Bags and accessories (27%), clothing (23%), shoes (21%), consumer electronics (TV, smartphones etc) (20%) and furniture and household goods (20%) are the top five most common second-hand purchases in India as per a September 2023 online survey of 4,037 respondents by Statista.

Another segment within recommerce that is growing exponentially is pre-owned luxury. The Indian second-hand luxury goods market is expected to exhibit a CAGR of 12.18% during 2022-2027 as per a LinkedIn blog by Luxury Connect Business School.

“There is a transformative shift in the dynamics of luxury consumption in the country, fuelled predominantly by the conscientious choices of today’s discerning consumers. Pre-owned luxury finds acceptance among them as an ecologically responsible way to shop,” said Gopal Asthana, CEO, Tata CLiQ.

Youth and small-town consumers are driving sales of used luxury items as per media reports.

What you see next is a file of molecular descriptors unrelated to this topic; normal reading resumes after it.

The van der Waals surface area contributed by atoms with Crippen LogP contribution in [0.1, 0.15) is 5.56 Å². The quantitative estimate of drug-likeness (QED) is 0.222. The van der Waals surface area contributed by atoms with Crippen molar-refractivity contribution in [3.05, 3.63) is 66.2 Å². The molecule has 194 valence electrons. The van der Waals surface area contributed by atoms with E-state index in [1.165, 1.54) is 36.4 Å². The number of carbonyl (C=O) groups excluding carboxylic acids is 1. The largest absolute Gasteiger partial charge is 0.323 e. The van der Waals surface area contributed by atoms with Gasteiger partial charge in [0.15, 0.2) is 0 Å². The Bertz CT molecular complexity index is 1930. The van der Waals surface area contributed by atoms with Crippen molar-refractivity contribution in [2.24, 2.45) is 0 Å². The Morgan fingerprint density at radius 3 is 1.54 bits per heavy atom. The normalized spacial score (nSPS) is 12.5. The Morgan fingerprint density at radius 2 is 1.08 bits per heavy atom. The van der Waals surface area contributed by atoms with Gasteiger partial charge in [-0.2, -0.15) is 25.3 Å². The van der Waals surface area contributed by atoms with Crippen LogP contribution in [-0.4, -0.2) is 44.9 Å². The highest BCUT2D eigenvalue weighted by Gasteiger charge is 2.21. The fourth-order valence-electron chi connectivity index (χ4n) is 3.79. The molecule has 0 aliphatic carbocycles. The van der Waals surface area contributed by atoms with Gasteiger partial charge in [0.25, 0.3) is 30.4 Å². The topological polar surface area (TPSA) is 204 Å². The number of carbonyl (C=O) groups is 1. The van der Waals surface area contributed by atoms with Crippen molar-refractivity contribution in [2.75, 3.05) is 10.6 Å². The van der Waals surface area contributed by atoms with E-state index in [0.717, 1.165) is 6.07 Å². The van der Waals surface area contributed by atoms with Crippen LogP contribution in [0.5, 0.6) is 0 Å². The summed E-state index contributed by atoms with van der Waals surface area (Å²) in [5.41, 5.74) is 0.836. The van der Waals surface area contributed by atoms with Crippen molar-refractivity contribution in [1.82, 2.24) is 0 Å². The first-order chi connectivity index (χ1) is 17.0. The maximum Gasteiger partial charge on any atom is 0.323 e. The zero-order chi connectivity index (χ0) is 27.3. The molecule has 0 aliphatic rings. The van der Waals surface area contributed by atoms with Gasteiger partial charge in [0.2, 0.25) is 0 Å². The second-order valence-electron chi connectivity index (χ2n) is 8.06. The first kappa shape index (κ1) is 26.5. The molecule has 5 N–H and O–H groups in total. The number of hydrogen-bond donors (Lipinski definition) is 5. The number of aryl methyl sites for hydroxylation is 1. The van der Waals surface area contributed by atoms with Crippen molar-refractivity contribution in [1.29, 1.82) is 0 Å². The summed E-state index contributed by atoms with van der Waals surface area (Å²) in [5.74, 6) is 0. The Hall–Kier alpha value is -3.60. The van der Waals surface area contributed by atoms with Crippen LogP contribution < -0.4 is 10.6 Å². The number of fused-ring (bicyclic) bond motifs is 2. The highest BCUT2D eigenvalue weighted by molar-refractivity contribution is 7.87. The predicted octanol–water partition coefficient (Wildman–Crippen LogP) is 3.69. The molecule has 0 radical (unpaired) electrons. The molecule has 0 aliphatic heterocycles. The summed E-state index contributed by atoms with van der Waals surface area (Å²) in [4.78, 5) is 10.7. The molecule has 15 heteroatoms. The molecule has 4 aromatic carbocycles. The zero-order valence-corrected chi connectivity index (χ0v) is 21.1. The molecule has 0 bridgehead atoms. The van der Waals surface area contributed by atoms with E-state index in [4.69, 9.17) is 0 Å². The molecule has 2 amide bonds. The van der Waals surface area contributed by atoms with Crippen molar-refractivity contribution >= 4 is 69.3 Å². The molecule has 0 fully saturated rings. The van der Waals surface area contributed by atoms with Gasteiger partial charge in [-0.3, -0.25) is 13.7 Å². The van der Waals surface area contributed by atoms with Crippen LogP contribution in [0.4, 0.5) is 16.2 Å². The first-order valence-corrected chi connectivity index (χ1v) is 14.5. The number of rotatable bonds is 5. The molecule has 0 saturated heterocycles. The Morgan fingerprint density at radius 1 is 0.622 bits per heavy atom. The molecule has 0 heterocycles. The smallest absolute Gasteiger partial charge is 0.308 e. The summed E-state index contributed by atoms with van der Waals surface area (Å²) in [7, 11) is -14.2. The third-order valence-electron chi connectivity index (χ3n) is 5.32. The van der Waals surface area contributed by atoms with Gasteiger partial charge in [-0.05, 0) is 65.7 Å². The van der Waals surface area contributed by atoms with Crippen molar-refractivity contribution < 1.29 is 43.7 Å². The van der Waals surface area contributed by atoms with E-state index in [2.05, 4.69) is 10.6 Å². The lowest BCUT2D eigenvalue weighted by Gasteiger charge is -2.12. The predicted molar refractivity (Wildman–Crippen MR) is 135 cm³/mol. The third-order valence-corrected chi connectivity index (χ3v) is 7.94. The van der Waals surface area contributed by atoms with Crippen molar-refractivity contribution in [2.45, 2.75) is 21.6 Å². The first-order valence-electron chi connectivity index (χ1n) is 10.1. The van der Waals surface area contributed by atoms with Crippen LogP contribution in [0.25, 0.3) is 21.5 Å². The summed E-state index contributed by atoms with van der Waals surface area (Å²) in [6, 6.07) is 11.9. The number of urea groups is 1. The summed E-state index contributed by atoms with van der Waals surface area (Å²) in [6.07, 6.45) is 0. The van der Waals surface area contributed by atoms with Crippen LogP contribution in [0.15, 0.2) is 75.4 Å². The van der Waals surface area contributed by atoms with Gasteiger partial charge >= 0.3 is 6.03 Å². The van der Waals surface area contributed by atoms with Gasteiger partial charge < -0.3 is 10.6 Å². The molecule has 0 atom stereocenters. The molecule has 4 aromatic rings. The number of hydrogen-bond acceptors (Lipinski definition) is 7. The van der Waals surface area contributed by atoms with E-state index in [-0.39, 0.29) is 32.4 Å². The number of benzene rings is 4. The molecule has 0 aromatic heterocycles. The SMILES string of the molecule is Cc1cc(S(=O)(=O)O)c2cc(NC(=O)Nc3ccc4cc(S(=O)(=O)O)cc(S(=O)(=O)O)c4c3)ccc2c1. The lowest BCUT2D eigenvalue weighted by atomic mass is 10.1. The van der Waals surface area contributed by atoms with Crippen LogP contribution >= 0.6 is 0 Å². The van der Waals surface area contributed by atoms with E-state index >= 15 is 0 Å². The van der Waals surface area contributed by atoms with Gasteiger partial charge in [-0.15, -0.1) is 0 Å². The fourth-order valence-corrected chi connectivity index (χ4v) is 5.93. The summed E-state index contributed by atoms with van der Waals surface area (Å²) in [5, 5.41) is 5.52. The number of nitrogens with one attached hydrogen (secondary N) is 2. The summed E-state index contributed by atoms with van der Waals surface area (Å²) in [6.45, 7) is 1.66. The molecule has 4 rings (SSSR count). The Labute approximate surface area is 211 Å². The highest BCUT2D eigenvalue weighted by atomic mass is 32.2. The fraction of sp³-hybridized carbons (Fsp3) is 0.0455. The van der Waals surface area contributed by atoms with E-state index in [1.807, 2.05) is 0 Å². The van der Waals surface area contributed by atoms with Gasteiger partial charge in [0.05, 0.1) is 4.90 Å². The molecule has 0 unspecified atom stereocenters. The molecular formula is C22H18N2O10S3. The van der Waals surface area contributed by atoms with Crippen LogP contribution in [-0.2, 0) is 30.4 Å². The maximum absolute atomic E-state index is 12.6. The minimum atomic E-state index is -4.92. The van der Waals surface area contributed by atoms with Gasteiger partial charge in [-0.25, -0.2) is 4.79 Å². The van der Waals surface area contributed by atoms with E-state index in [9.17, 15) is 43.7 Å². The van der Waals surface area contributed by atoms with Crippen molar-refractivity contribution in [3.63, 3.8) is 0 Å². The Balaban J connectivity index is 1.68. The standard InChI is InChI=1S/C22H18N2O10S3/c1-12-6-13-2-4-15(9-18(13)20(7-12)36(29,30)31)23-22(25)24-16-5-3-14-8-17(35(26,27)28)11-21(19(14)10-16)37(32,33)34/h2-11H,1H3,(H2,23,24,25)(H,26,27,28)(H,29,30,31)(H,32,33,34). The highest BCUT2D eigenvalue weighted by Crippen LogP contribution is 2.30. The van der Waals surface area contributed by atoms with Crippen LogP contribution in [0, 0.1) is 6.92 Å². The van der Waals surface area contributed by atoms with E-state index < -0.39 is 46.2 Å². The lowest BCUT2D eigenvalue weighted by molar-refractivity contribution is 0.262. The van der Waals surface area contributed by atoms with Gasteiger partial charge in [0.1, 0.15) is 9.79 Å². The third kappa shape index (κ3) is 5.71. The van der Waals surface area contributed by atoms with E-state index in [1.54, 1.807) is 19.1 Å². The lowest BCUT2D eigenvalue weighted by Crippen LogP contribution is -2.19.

What’s driving recommerce

Experts reveal that re-commerce has always been in existence. However, technology has helped formalise the business and make it more mainstream.

“Technology has played an important role in the growth of recommerce business models by enabling reverse logistics for pre-owned products, improving search through the use of AI, community building through social commerce and enhanced product visibility through augmented reality (AR)/ Virtual Reality (VR),” Ramanathan, Partner, Consumer Industry Leader, Consulting, Deloitte India said.

Making recommere work

Marketing plays a pivotal role in the success of recommerce. The other is trust say experts. “Collaborating with local influencers would bring trust and credibility,” Amitek Sinha, co-founder and COO, ETML, a growth advertising agency.

Sinha adds that the key to successful campaigns lies in the curation of meaningful creatives with clear communication that would ultimately bring awareness about why recommerce.